Then millions of future voters for the party of the lawyer, the Democratic Party, will enter the country illegally, at the invitation and under the protection of the President, a Harvard Law graduate. Those crimes will not be counted. Nor will their unlawful drain on public funding and services, nor will their taking jobs from minority and young people.

Crime is soaring, and it is out of control. The lawyer profession will continue to cover up that fact.

Posted by: David Behar | Jan 2, 2017 3:49:11 AM

The GOP maybe (should be) mindful of the damage Trump and his nominees threaten to a raft of traditional Republican policies, and the general world order in the coming years and could (should) therefore be cautious in permitting the appointment of anyone quite so obviously in the mold of Scalia. The appointment of a forward looking moderate to the Supreme Court is badly needed to counter the extremism threatened by Trump, otherwise the principle of accountability and check envisaged by the Founders will be lost .... to the detriment of all for years, maybe decades to come.

Posted by: peter | Jan 2, 2017 4:53:08 AM

Given my personal beliefs, low expectations regarding replacement of Scalia by Trump is best. The leading options leave something to be desired including a somewhat tiresome "St. Scalia advocate" vibe in one or more. I would aim for a moderate conservative, who'd I'll oppose in various cases, but respectfully disagree with generally even there. And, in some cases, they would be on my side, since there is overlap.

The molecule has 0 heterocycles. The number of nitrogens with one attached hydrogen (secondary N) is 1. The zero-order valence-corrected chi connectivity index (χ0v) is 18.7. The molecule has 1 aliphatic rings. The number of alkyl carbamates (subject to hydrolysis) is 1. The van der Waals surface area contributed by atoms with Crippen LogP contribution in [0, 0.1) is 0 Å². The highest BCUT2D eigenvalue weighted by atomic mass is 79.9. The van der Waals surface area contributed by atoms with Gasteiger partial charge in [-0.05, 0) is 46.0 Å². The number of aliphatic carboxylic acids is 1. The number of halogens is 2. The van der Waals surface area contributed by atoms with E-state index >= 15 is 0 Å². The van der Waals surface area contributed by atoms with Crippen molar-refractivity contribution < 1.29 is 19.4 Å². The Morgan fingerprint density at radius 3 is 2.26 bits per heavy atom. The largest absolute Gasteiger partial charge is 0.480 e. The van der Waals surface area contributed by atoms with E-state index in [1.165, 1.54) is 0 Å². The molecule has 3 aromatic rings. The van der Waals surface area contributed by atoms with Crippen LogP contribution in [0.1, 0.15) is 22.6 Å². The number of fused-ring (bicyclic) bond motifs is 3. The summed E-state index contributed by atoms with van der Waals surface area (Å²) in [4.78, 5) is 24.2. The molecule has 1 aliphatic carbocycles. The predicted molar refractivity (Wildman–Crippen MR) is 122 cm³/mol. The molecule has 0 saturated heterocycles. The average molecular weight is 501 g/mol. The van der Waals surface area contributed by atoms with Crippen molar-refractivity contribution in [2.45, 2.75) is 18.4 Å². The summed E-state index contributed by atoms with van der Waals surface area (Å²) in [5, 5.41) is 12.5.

Finally, they would be good at judicial craft and avoid some of the negatives and tirades of Scalia, the unsavory side of his personality, even if it sometimes amused RBG. Such a side pops up in various cases -- Brennan, e.g., allowed his ire at conservative results to lead to sarcasm and so forth. This would include being able to fully engage, not basically talk past the other side. Again, this isn't just a conservative flaw at times.

I would again wish for a libertarian option outside of the NY/NJ appellate federal courts realm but fear only half of that will come into fruition.

Posted by: Joe | Jan 2, 2017 2:17:37 PM